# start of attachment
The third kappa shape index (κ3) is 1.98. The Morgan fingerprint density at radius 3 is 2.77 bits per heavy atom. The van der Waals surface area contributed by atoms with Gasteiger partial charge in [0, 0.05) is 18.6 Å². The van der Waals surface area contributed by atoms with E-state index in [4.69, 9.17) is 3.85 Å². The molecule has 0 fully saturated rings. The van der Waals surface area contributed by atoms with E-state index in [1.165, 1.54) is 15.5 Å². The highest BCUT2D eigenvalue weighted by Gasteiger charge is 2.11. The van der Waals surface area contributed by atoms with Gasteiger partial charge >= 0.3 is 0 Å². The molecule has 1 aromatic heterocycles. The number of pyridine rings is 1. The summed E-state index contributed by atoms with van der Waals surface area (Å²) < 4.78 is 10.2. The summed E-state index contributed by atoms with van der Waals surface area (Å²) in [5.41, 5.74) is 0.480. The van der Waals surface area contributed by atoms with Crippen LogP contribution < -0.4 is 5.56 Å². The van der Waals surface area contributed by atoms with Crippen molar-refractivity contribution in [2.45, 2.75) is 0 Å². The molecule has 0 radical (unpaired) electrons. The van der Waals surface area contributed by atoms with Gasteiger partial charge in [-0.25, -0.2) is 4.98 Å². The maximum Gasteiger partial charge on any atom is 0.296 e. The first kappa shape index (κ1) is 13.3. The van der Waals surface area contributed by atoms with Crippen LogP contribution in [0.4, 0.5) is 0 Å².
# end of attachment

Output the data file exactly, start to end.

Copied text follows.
The third kappa shape index (κ3) is 1.98. The Morgan fingerprint density at radius 3 is 2.77 bits per heavy atom. The van der Waals surface area contributed by atoms with Gasteiger partial charge in [0, 0.05) is 18.6 Å². The van der Waals surface area contributed by atoms with E-state index in [4.69, 9.17) is 3.85 Å². The molecule has 0 fully saturated rings. The van der Waals surface area contributed by atoms with E-state index in [1.165, 1.54) is 15.5 Å². The highest BCUT2D eigenvalue weighted by Gasteiger charge is 2.11. The van der Waals surface area contributed by atoms with Gasteiger partial charge >= 0.3 is 0 Å². The molecule has 1 aromatic heterocycles. The number of pyridine rings is 1. The summed E-state index contributed by atoms with van der Waals surface area (Å²) < 4.78 is 10.2. The summed E-state index contributed by atoms with van der Waals surface area (Å²) in [5.41, 5.74) is 0.480. The van der Waals surface area contributed by atoms with Crippen LogP contribution < -0.4 is 5.56 Å². The van der Waals surface area contributed by atoms with Crippen molar-refractivity contribution in [2.45, 2.75) is 0 Å². The molecule has 0 radical (unpaired) electrons. The van der Waals surface area contributed by atoms with Gasteiger partial charge in [-0.25, -0.2) is 4.98 Å². The maximum Gasteiger partial charge on any atom is 0.296 e. The first kappa shape index (κ1) is 13.3. The van der Waals surface area contributed by atoms with Crippen LogP contribution in [0.4, 0.5) is 0 Å².